She readjusted the pillow under her left arm. “When I graduated from the police academy, I knew interacting with the public would be stressful, frustrating, and dangerous, but I didn’t realize how much of the frustration, mental strain, and anxiety would come from inside the department. A cop in today’s world is in a no-win situation.”

She looked into the other woman’s eyes. “I feel some compassion for Seth Farley. He thought the LAPD had wronged him. It wasn’t true, but now, with my experience as an officer, I can see how he might have perceived he was a target.” She rubbed her hands together. “My whole family still suffers from the ordeal.” She blew out a breath, relieved she’d been able to articulate her thoughts.

The doctor nodded. “Okay. How does all of that relate to any uncertainty about leaving your husband?”

“Because, now that I wear a badge, I understand he needed…relief.”

The other woman smiled. “Do you think all police officers who face extreme stress, or hardships on the job and in their personal life, need relationships outside of their marriage to cope?”

“I can’t speak for them. I only know Roy is a decent man. Yes, he cheated on me. He said it was only twice, and I think he’s being truthful. I wasn’t available to him sexually, and he found someone who was. His partner was hurting as much as he was—for different reasons, but Katie was just as damaged. She was willing to be intimate, while I rejected him. I don’t like it, but I understand why it happened. I’ve forgiven him, and I want him back.”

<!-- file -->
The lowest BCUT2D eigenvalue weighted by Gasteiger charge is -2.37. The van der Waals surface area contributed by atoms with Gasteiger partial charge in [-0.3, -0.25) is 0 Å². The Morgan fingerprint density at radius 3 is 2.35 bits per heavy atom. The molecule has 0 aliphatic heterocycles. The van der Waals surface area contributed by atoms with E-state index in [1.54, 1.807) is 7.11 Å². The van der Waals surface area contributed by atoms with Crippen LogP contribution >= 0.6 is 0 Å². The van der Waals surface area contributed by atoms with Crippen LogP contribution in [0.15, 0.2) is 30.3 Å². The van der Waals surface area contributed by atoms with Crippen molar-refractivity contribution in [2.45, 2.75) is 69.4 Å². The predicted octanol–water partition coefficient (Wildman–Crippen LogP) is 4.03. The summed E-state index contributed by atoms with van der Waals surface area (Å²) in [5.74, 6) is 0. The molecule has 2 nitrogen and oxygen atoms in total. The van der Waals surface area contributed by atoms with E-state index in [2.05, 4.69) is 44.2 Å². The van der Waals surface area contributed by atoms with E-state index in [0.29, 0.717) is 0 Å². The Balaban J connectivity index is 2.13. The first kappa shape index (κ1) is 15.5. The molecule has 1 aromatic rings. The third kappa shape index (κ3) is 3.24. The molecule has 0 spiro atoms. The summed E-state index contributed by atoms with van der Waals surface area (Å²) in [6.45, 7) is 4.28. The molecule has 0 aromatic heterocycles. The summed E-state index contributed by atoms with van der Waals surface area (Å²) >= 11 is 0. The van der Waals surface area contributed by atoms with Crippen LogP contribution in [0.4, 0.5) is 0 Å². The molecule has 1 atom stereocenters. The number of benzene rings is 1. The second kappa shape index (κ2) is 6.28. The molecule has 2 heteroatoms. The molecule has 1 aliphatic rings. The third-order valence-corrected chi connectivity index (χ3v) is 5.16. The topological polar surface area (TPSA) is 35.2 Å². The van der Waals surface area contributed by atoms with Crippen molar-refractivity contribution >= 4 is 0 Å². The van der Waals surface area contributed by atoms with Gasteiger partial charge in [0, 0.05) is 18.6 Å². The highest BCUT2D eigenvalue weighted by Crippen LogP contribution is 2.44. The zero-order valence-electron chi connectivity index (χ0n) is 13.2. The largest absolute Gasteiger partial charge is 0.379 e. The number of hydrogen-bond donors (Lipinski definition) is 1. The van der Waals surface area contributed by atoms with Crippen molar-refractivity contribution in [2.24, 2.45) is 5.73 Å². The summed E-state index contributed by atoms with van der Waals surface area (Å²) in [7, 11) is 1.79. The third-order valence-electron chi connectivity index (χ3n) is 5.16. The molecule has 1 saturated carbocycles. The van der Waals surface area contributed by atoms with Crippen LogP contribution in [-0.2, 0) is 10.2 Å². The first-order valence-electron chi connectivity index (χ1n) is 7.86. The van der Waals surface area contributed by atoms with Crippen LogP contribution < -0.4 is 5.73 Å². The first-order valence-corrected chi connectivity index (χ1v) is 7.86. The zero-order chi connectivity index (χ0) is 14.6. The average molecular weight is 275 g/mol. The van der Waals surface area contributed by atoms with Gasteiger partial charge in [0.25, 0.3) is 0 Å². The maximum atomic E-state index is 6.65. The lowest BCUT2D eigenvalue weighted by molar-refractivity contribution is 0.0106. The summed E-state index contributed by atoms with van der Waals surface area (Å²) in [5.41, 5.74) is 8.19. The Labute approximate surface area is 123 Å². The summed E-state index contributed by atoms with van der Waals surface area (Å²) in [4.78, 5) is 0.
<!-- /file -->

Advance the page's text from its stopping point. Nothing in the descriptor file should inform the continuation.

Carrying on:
“Will you have an issue trusting him?”

“Absolutely. I’ll need your help.” Amber gave the doctor a crooked smile. “And…that’s why you make the big bucks.”



On Thursday morning, Roy Buckner moved with purpose. He wasn’t used to having his three-year-old son on a workday. “Okay, buddy, finish your cereal and apple slices. We’ve got to get going. Daddy will be late for work.

The little boy clutched a handful of oat circles and jammed the contents of his hand against his open lips. Most of the pieces fell onto the table.

“Good job, son.” He smiled. “Don’t be afraid to use your fingers to put the cereal into your mouth.”

Gage reached for his sippy cup and swallowed several gulps of milk. He grinned, then grabbed a fruit slice and bit off a piece.

“You keep eating. Daddy has to brush his teeth and grab a tie.”

Half an hour later, they were on their way to the three-year-old’s preschool. As they slogged through morning traffic, he pointed out yellow buses packed with children, sleek sports cars, and crossing guards shepherding youngsters through the vehicles.

“Poweece,” Gage said, pointing at a black-and-white ahead in the lane next to them.

“That’s right, son. Those officers probably just came on duty, and they’ll be working the whole day—even past the time Mommy comes and gets you.”

From his safety of his car seat, the toddler clapped his hands.

“Mommy will pick you up this afternoon. You’ll spend the night with her, and then Daddy will come for you tomorrow morning. How does that sound?” Roy glanced at his youngster in the rearview mirror.

The little boy nodded.

As he pulled into the parking lot of the school, he wondered how the screwy schedule he and his estranged wife maintained affected their son.

Roy felt better after walking his son to class, when Gage threw his arms around his father’s legs, tilted his head up for a kiss, and as soon as he finished, ran to join a group of kids building a tower of wooden blocks.